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Rubric: News of Science
Section: Biology
To Help a Structural Biologist

To Help a Structural Biologist

X-ray structure analysis has come to stay in the life of biologists since the mid- 20th century. It was at that time when John Kendrew from the famous Laboratory of Molecular Biology in Cambridge succeeded, after many years of work, in determining the structure of a protein, which was sperm whale myoglobin, assisting the whale to store oxygen in its muscles when diving. Max Perutz, a colleague of Kendrew who later shared a Nobel Prize with him, at the same time determined the structure of the protein hemoglobin, familiar to everybody, which transfers oxygen in the blood. Just note that Perutz, who started this work at the age of 25, completed it only 22 years later!

Currently, X-ray structure analysis is one of the two approaches allowing the structure of most complex molecules, such as proteins, to be solved with an atomic resolution (the second approach is nuclear magnetic resonance spectroscopy). In an ideal case, this method makes it possible to determine the coordinates of each atom in a molecule except for hydrogen.

An undulator consists of 33 magnets that diffract the passing electron beam. The resulting radiation forms a laser pulse of X-ray radiation (left). A view along the electron beam. A quadrupole magnet, shown to the left, is one of the series of the like magnets that focus electron beam before it enters the undulator, which generates X-ray radiation (on right). Credit SLAC National Accelerator Laboratory

A notable downside of this method is its exclusive labor intensity, although the NMR approach it isn’t any better in this respect. Despite all the improvements introduced since the time of Perutz and Kendrew, it has three bottlenecks limiting its throughput. First, X-ray structure analysis requires rather large protein crystals, which will produce a high-quality pattern of X-ray diffraction on the atoms in protein molecules ordered in a crystal lattice. Protein crystallization is still black magic in many respects, impossible to achieve for some proteins, and the resulting diffraction pattern is not always amenable to analysis.

Second, even with a good protein crystal, taking a diffraction picture requires a quite bright (that is, high power) beam of X-ray radiation. Currently, the beams are generated in large synchrotrons with the help of specialized hardware, and the waiting lists for such stations are months and even years long.

This structure of the trypanosome protein cathepsin D was determined with the help of an X-ray laser. The data recording took a few nanoseconds, while the construction of the structural model takes several weeks. The secondary structure elements of the protein are color-coded: α-helices are red and β-sheets, yellow. The image was drawn by D. Zharkov with the PyMol program using 4HWY structure, deposited in the Protein Data Bank (Redecke et al., 2012) The third constraint, the time it takes to decode the protein structure from a diffraction pattern, has become less crucial with the advent of powerful computers and improved algorithms, but the first two issues until recently have remained serious obstacles. However, the award for their overcoming is high; for example, knowing the structure of a protein involved in pathological processes, it is possible to design the drugs that may bring billions in sales. That’s why researchers from pharmaceutical companies spend day and night at stations with synchrotrons paying a pretty penny for this.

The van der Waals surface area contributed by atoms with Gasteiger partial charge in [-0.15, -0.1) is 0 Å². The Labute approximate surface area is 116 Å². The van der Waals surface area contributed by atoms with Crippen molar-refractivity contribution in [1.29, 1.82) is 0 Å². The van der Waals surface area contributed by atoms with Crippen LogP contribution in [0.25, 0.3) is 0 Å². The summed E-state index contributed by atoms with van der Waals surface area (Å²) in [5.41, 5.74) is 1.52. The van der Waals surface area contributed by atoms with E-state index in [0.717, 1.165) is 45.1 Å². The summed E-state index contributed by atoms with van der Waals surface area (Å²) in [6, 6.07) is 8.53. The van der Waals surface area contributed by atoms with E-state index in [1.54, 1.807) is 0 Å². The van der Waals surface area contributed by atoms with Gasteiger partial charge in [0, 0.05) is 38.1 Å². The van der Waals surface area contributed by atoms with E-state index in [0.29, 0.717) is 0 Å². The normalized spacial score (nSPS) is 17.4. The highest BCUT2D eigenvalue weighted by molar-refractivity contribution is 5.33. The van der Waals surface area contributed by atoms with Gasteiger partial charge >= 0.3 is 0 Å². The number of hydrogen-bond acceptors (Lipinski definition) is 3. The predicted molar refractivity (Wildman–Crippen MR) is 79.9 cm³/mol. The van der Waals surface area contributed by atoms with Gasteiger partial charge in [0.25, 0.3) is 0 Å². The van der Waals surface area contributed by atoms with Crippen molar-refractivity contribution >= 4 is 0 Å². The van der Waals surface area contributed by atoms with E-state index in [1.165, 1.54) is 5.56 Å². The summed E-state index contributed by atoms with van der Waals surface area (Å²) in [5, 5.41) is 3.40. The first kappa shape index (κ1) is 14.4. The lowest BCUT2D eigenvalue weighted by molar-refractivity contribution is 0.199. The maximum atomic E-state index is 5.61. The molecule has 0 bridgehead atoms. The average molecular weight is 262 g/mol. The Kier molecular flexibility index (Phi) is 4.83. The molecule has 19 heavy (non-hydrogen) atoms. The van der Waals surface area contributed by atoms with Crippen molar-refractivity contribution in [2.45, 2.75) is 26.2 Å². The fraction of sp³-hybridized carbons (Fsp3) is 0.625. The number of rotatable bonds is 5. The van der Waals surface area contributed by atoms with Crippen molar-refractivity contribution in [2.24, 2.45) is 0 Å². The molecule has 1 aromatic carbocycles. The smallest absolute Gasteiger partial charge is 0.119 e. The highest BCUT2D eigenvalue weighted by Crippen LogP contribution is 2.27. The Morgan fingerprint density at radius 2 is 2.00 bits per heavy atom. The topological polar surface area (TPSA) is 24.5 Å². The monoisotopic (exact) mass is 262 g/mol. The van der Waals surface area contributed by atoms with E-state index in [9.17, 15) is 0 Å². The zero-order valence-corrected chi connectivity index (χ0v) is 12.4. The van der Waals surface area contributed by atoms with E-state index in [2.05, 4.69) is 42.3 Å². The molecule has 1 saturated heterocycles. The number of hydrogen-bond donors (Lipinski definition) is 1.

For a good while, the motto for the improvement of X-ray structure analysis has been “Smaller, brighter, faster”: it is easier to grow a smaller crystal, and brighter radiation sources allow faster data recording. The breakthrough of the year reported by the Science magazine raised the bar in this competition very high.

A superpowerful X-ray laser at the Stanford Linear Accelerator Center in California shoots pulses 40 femtoseconds long (that is, 40 quadrillionth fractions of second – light can pass a distance of only 12 micrometers for this time!). The radiation brightness is so high that it allows 10- to 100-fold smaller crystals to be used for imaging. The laser pulse literally evaporates the crystal, but the diffraction pattern can be recorded. Several hundreds of such snapshots give the pattern whose quality is not lower than that of commonly recorded ones; however, the former is obtained over billionth parts of a second.

With the help of supershort pulses of high-energy X-ray radiation, a high-capacity free-electron laser is able to create a 3D image of individual molecules. SLAC National Accelerator Laboratory

So far, only one protein structure has been determined using this unique laser. This protein is cathepsin D, an important cell component of the parasite trypanosome (Trypanosoma brucei), the agent causing sleeping sickness. As for structural biologists, they wonder whether the X-ray lasers have a promising future in this field. Indeed, despite the dazzling results, such a station is much more complex and expensive as compared with the conventional stations with synchrotrons, whose number reaches several dozens worldwide.

However, it is hoped that the X-ray laser might make a lifelong dream of biologists come true, allowing them to record a diffraction pattern from individual protein molecules without any crystallization at all. This will open yet unimaginable prospects for researchers.

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